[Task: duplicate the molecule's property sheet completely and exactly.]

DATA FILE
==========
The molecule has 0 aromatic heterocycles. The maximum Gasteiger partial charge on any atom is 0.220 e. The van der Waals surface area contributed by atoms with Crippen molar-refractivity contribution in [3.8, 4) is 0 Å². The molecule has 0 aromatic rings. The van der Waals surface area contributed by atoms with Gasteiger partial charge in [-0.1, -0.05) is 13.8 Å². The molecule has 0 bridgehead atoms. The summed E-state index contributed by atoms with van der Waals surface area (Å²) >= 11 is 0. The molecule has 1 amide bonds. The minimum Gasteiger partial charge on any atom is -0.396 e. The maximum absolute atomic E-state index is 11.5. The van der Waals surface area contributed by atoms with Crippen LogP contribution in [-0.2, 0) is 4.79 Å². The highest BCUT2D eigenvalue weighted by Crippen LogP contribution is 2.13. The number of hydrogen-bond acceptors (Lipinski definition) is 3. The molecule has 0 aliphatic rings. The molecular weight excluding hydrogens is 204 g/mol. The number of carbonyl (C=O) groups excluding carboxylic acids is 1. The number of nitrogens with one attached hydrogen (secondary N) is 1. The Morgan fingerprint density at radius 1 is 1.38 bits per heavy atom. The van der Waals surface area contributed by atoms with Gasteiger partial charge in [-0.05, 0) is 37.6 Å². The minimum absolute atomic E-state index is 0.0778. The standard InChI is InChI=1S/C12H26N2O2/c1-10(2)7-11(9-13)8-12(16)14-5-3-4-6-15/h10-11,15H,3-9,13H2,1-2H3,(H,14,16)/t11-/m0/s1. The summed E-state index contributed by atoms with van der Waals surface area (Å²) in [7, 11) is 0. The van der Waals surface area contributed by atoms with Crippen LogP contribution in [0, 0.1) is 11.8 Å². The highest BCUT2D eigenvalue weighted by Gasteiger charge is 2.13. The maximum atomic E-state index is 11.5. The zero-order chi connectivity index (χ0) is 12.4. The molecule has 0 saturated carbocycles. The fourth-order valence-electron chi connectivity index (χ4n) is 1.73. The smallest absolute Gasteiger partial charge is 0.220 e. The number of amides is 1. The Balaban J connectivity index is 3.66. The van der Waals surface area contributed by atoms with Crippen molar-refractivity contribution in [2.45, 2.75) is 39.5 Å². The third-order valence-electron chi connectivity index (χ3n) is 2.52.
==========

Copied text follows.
The molecule has 0 aromatic heterocycles. The maximum Gasteiger partial charge on any atom is 0.220 e. The van der Waals surface area contributed by atoms with Crippen molar-refractivity contribution in [3.8, 4) is 0 Å². The molecule has 0 aromatic rings. The van der Waals surface area contributed by atoms with Gasteiger partial charge in [-0.1, -0.05) is 13.8 Å². The molecule has 0 bridgehead atoms. The summed E-state index contributed by atoms with van der Waals surface area (Å²) >= 11 is 0. The molecule has 1 amide bonds. The minimum Gasteiger partial charge on any atom is -0.396 e. The maximum absolute atomic E-state index is 11.5. The van der Waals surface area contributed by atoms with Crippen LogP contribution in [-0.2, 0) is 4.79 Å². The highest BCUT2D eigenvalue weighted by Crippen LogP contribution is 2.13. The number of hydrogen-bond acceptors (Lipinski definition) is 3. The molecule has 0 aliphatic rings. The molecular weight excluding hydrogens is 204 g/mol. The number of carbonyl (C=O) groups excluding carboxylic acids is 1. The number of nitrogens with one attached hydrogen (secondary N) is 1. The Morgan fingerprint density at radius 1 is 1.38 bits per heavy atom. The van der Waals surface area contributed by atoms with Gasteiger partial charge in [-0.05, 0) is 37.6 Å². The minimum absolute atomic E-state index is 0.0778. The standard InChI is InChI=1S/C12H26N2O2/c1-10(2)7-11(9-13)8-12(16)14-5-3-4-6-15/h10-11,15H,3-9,13H2,1-2H3,(H,14,16)/t11-/m0/s1. The summed E-state index contributed by atoms with van der Waals surface area (Å²) in [7, 11) is 0. The van der Waals surface area contributed by atoms with Crippen LogP contribution in [0, 0.1) is 11.8 Å². The highest BCUT2D eigenvalue weighted by Gasteiger charge is 2.13. The maximum atomic E-state index is 11.5. The zero-order chi connectivity index (χ0) is 12.4. The molecule has 0 saturated carbocycles. The fourth-order valence-electron chi connectivity index (χ4n) is 1.73. The smallest absolute Gasteiger partial charge is 0.220 e. The number of amides is 1. The Balaban J connectivity index is 3.66. The van der Waals surface area contributed by atoms with Crippen molar-refractivity contribution in [2.45, 2.75) is 39.5 Å². The third-order valence-electron chi connectivity index (χ3n) is 2.52.